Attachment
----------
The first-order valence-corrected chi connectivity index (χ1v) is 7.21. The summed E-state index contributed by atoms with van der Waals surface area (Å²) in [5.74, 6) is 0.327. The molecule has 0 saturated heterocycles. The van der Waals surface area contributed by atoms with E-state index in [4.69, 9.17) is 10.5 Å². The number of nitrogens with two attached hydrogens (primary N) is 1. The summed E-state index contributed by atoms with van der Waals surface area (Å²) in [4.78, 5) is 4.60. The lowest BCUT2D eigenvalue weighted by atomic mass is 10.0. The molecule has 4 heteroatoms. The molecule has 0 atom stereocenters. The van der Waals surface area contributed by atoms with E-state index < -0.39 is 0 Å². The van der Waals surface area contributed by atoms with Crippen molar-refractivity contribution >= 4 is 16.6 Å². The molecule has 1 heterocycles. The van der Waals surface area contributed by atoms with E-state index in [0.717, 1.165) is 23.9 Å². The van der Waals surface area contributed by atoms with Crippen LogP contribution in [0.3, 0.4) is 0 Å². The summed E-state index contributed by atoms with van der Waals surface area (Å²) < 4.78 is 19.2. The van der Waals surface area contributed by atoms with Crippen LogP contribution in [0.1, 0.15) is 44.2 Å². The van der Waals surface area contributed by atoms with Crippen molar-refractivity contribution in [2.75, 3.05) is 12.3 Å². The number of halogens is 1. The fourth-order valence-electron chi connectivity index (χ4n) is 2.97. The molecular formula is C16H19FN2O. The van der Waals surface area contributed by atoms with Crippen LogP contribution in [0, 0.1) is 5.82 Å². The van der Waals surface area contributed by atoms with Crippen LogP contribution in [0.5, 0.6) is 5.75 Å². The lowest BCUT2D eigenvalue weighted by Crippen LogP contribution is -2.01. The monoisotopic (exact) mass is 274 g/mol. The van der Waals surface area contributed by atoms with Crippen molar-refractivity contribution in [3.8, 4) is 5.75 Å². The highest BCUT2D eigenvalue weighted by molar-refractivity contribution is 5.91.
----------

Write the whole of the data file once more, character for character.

The first-order valence-corrected chi connectivity index (χ1v) is 7.21. The summed E-state index contributed by atoms with van der Waals surface area (Å²) in [5.74, 6) is 0.327. The molecule has 0 saturated heterocycles. The van der Waals surface area contributed by atoms with E-state index in [4.69, 9.17) is 10.5 Å². The number of nitrogens with two attached hydrogens (primary N) is 1. The summed E-state index contributed by atoms with van der Waals surface area (Å²) in [4.78, 5) is 4.60. The lowest BCUT2D eigenvalue weighted by atomic mass is 10.0. The molecule has 4 heteroatoms. The molecule has 0 atom stereocenters. The van der Waals surface area contributed by atoms with E-state index < -0.39 is 0 Å². The van der Waals surface area contributed by atoms with Crippen molar-refractivity contribution >= 4 is 16.6 Å². The molecule has 1 heterocycles. The van der Waals surface area contributed by atoms with E-state index in [0.717, 1.165) is 23.9 Å². The van der Waals surface area contributed by atoms with Crippen LogP contribution in [0.3, 0.4) is 0 Å². The summed E-state index contributed by atoms with van der Waals surface area (Å²) < 4.78 is 19.2. The van der Waals surface area contributed by atoms with Crippen LogP contribution in [0.1, 0.15) is 44.2 Å². The van der Waals surface area contributed by atoms with Crippen molar-refractivity contribution in [2.75, 3.05) is 12.3 Å². The number of halogens is 1. The fourth-order valence-electron chi connectivity index (χ4n) is 2.97. The molecular formula is C16H19FN2O. The van der Waals surface area contributed by atoms with Crippen LogP contribution in [0, 0.1) is 5.82 Å². The van der Waals surface area contributed by atoms with Crippen LogP contribution in [0.5, 0.6) is 5.75 Å². The lowest BCUT2D eigenvalue weighted by Crippen LogP contribution is -2.01. The monoisotopic (exact) mass is 274 g/mol. The van der Waals surface area contributed by atoms with Crippen molar-refractivity contribution in [3.8, 4) is 5.75 Å². The highest BCUT2D eigenvalue weighted by molar-refractivity contribution is 5.91.